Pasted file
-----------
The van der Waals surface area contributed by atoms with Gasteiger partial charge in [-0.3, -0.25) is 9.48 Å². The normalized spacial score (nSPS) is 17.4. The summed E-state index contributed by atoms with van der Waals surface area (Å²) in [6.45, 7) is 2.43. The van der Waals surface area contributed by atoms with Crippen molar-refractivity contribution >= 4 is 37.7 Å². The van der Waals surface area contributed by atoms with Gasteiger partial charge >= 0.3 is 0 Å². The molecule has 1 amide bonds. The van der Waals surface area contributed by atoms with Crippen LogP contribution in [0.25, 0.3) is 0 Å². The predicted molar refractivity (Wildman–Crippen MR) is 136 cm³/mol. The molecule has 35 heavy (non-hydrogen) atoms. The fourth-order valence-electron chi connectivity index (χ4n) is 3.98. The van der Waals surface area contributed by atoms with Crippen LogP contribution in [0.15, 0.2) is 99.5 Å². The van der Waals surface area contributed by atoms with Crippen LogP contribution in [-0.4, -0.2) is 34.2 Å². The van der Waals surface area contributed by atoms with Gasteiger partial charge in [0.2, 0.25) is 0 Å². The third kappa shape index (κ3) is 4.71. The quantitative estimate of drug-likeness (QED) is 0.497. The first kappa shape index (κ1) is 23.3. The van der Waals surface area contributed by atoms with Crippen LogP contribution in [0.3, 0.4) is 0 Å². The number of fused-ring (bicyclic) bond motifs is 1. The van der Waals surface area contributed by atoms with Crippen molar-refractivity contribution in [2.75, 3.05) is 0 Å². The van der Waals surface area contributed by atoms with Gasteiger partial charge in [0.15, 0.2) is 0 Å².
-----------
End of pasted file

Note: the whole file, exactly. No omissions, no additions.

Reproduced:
The van der Waals surface area contributed by atoms with Gasteiger partial charge in [-0.3, -0.25) is 9.48 Å². The normalized spacial score (nSPS) is 17.4. The summed E-state index contributed by atoms with van der Waals surface area (Å²) in [6.45, 7) is 2.43. The van der Waals surface area contributed by atoms with Crippen molar-refractivity contribution >= 4 is 37.7 Å². The van der Waals surface area contributed by atoms with Gasteiger partial charge >= 0.3 is 0 Å². The molecule has 1 amide bonds. The van der Waals surface area contributed by atoms with Crippen LogP contribution in [0.25, 0.3) is 0 Å². The predicted molar refractivity (Wildman–Crippen MR) is 136 cm³/mol. The molecule has 35 heavy (non-hydrogen) atoms. The fourth-order valence-electron chi connectivity index (χ4n) is 3.98. The van der Waals surface area contributed by atoms with Crippen LogP contribution in [0.15, 0.2) is 99.5 Å². The van der Waals surface area contributed by atoms with Crippen LogP contribution in [-0.4, -0.2) is 34.2 Å². The van der Waals surface area contributed by atoms with Gasteiger partial charge in [0.2, 0.25) is 0 Å². The third kappa shape index (κ3) is 4.71. The quantitative estimate of drug-likeness (QED) is 0.497. The first kappa shape index (κ1) is 23.3. The van der Waals surface area contributed by atoms with Crippen LogP contribution in [0.3, 0.4) is 0 Å². The number of fused-ring (bicyclic) bond motifs is 1. The van der Waals surface area contributed by atoms with Crippen molar-refractivity contribution in [2.75, 3.05) is 0 Å². The van der Waals surface area contributed by atoms with Gasteiger partial charge in [0.15, 0.2) is 0 Å².